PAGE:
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    yep it sure does sound like the GO at 200 billion cells theyre a great pitch straight out the can/pouch. its not available to me yet in Aus but in time im sure itll pop up around the place over here. unless some Aussie yeast mob starts making their own then id be sure to buy them...
     
  12. Hawkbox

    Hawkbox Well-Known Member

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    Yeah I haven't found them in Canada either. Going to try the Wyeast Denny's favourite 50 next.
     
  13. vthokiedsp

    vthokiedsp Member

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    Also one of the reasons I dig this yeast. "Darkness! Chaaaarlie Murphy!!".
     
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  14. vthokiedsp

    vthokiedsp Member

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    200b cells is perfect. Cheaper than any liquid yeast per 100b cells. If you recover once, it's down to $2.50 per 100b.
     
  15. vthokiedsp

    vthokiedsp Member

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    Where do you live in Canada? Compromising border security if one of my fav past times and I'll be near kingston in late July.
     
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  16. Hawkbox

    Hawkbox Well-Known Member

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    I live in Edmonton, northern Alberta. So not quite an easy trip.
     
  17. vthokiedsp

    vthokiedsp Member

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    haha yea, so much for that!
     
  18. jmcnamara

    jmcnamara Well-Known Member

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    F$%& yo couch!!!
     
  19. MaltsOfGlory

    MaltsOfGlory New Member

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    #19 MaltsOfGlory, Oct 9, 2020
    Last edited: Oct 9, 2020
    Essay incoming:

    Seemed like this would be the best thread to add on to for my situation. On Monday I brewed 10 gallons of a brown that I intend to add maple syrup to, once primary has completed. I hit 1056, which was right around target, cooled almost perfectly down to about 70F, and pitched two packets of Darkness into separate SS 7.5 gallons conicals, each filled with 5 gallons of wort. This was around midnight, the following morning at 10am I already had some airlock activity. By that evening it had free risen to 72F, in a room of about 66F I believe, and was going pretty hard. I was able to turn on the ac and add ice packs to keep it between 71F-72F. Ideally I would have had it below 70F for the start of fermentation, but my basement was being worked on for a couple days. I left it unattended over night, for about 8 hours. When I checked Wednesday morning it had risen all the way up to 74F, unsurprisingly my roommates turned off the ac (cause it was admittedly freezing). My guess is it was only at this temp for maybe 6 hrs max. I promptly moved them down to my now available basement and they chilled down to 71F within a few hours, and have maintained there with the help of the regulated heating pads. They have since slowed down considerably, I hope I'm not stressing the yeast by the temp change, but it's also possible that they ripped through a lot of sugar in a short period of time. I'm curious to see how much fruit/esters I get, it doesn't list that as a normal flavor, but going a little bit over temp range is obviously concerning. I don't think it will be a huge deal as I used to leave beers in room temp environments all the time and it was only recently I got meticulous with my conicals. Cheers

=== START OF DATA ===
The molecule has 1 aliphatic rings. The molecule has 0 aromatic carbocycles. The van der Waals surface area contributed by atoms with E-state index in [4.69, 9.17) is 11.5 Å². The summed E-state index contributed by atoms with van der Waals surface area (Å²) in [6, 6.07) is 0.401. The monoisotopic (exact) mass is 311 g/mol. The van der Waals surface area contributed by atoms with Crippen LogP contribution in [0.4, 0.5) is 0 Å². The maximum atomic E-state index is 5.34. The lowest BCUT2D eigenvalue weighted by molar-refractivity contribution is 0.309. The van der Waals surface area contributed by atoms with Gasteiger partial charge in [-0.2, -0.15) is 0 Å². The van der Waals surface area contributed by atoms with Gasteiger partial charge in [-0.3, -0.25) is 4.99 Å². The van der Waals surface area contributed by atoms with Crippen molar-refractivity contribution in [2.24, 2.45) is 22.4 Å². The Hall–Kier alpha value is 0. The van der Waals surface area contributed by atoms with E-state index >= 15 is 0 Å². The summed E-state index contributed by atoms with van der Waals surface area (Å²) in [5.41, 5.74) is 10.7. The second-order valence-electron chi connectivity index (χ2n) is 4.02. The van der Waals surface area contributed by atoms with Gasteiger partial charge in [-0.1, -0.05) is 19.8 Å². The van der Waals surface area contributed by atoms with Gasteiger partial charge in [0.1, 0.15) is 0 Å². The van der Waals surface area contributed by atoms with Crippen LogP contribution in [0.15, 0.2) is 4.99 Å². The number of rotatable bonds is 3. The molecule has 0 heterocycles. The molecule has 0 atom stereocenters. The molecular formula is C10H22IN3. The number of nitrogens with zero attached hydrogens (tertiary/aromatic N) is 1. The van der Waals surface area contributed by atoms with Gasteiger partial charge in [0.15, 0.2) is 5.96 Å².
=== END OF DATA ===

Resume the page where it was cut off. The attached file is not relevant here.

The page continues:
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  20. Trialben

    Trialben Well-Known Member

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    Lucky for you it was a darker beer but ive found using a ferm chamber I'll only hold the temp a day or three then start bumping temp so I'm reckoning as long as you had it at recommend pitch temp for atleast the start of fermentation you might find you'll have a lovely beer to thankyou for it:rolleyes:.